An elephants crosses the main highway leading to Zambia in Northern Botswana, in July.

Africa's best states in 2014 are Mauritius and Botswana: Ibrahim Index

Somalia, Eritrea, and the Central African Republic rank at the bottom of the annual Ibrahim Index of African Governance, which calculates the health of civil society, security, and economic development. 

Is Africa a rising giant – or falling into crisis?

Sudanese billionaire Mo Ibrahim has a simple answer to that question: Yes.

“Anyone who wants a true grasp of African realities must reject the ‘one-size-fits-all’ attitude,” he writes in the introduction to his annual Ibrahim Index of African Governance, a respected ranking of progress and stability of African states.

Indeed, the 2014 index, released today, reveals a staggering diversity of competence and capability across more than 50 different governments, evaluated in areas ranging from economic and human development, to human rights, safety, and the rule of law. 

Overall, the news is good: Governments are performing better than a decade ago. But the gains are very uneven.

There’s the Africa of the tiny island of Mauritius, Ibrahim’s top-ranked nation, which has posted growth rates of 5 percent annually for three decades, and of Botswana, one of few African countries to transform its mineral wealth into political stability and widespread gains for its citizens.

But there’s also the Africa of Somalia, Eritrea, and the Central African Republic – poor, repressive, and roiled by political violence.

And there is everything in between. Nigeria, Africa’s most populous country and its largest economy, ranks 37th among 52 indexed nations, partly because of its security crisis over extremist groups. Two countries (Sudan and South Sudan) weren't ranked at all. 

Not to be overlooked are mid-ranked nations like Niger that have implemented significant changes. Vast and sparsely populated, Niger rose from 38th  five years ago to 29th  today, largely as a result of political stability since a 2010 coup. The nation is known mainly for cyclical droughts and chronic famine, but has made news for ambitious security initiatives, including efforts to combat extremism along its border with Mali and a growing military alliance with the US, which now flies surveillance drones from the capital, Niamey.

Other post-crisis countries of note are Guinea, Ivory Coast, and Zimbabwe, which have “improved tremendously and in a way that’s very encouraging,” says Festus Mogae, the former president of Botswana. Mr. Mogae says it is encouraging that low-ranked countries “are capable of doing better.”

Yet northern African nations like Egypt and Libya have seen their ranking slide steadily downward over the last five years as regime change and civil unrest have undone their previous political stability.  Egypt fell from 12th to 26th  and Libya from 26th to 42nd.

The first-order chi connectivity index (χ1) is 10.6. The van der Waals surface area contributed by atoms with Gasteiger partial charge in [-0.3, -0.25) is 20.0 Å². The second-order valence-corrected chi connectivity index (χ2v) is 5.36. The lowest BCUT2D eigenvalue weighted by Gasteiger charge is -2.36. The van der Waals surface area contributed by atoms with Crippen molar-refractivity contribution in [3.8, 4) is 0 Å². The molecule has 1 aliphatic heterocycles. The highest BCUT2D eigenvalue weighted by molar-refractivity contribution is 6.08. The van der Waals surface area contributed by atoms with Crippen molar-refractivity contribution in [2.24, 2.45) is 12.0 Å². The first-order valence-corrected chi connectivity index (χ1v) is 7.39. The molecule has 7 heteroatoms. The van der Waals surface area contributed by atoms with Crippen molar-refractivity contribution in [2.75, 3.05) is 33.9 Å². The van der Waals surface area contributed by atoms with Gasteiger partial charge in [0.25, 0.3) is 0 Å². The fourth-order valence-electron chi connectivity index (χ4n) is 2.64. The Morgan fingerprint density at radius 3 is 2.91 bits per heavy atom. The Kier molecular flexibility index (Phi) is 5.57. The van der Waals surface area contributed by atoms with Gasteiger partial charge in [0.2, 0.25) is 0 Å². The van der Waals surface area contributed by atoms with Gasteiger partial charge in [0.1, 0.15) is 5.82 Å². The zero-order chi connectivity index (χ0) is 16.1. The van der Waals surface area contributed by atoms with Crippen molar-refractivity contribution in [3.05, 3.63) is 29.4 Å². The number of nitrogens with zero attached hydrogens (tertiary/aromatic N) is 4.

Meaningful trends

The rankings are based on four categories of high-functioning states: safety and rule of law, human rights and participation, economic opportunity, and human development.

In the past five years the greatest gains in Africa are in human rights and human development; but more than half of African countries are regressing in safety and rule of law over the same period.

“Of course, there’s no such thing as a totally accurate index, but I think these trends are meaningful,” says Lord Simon Cairns, a British businessman and member of the Mo Ibrahim Foundation board. “The purpose of the whole exercise is to provide civil society with the tools to question their governments and make demands on behalf of their citizens.”

Ibrahim is also the face behind the Mo Ibrahim Prize, a $5 million award offered annually to a democratically elected African head of state for “excellence in office” and who has stepped down within the past three years. The prize has only been awarded three times since 2007. Mogae, the former president of Botswana, is the 2008 winner. The 2014 winner – if there is one – will be announced at the end of this year.

You've read  of  free articles. Subscribe to continue.

Dear Reader,

About a year ago, I happened upon this statement about the Monitor in the Harvard Business Review – under the charming heading of “do things that don’t interest you”:

“Many things that end up” being meaningful, writes social scientist Joseph Grenny, “have come from conference workshops, articles, or online videos that began as a chore and ended with an insight. My work in Kenya, for example, was heavily influenced by a Christian Science Monitor article I had forced myself to read 10 years earlier. Sometimes, we call things ‘boring’ simply because they lie outside the box we are currently in.”

If you were to come up with a punchline to a joke about the Monitor, that would probably be it. We’re seen as being global, fair, insightful, and perhaps a bit too earnest. We’re the bran muffin of journalism.

But you know what? We change lives. And I’m going to argue that we change lives precisely because we force open that too-small box that most human beings think they live in.

The Monitor is a peculiar little publication that’s hard for the world to figure out. We’re run by a church, but we’re not only for church members and we’re not about converting people. We’re known as being fair even as the world becomes as polarized as at any time since the newspaper’s founding in 1908.

We have a mission beyond circulation, we want to bridge divides. We’re about kicking down the door of thought everywhere and saying, “You are bigger and more capable than you realize. And we can prove it.”

If you’re looking for bran muffin journalism, you can subscribe to the Monitor for $15. You’ll get the Monitor Weekly magazine, the Monitor Daily email, and unlimited access to CSMonitor.com.

QR Code to Africa's best states in 2014 are Mauritius and Botswana: Ibrahim Index
Read this article in
QR Code to Subscription page
Start your subscription today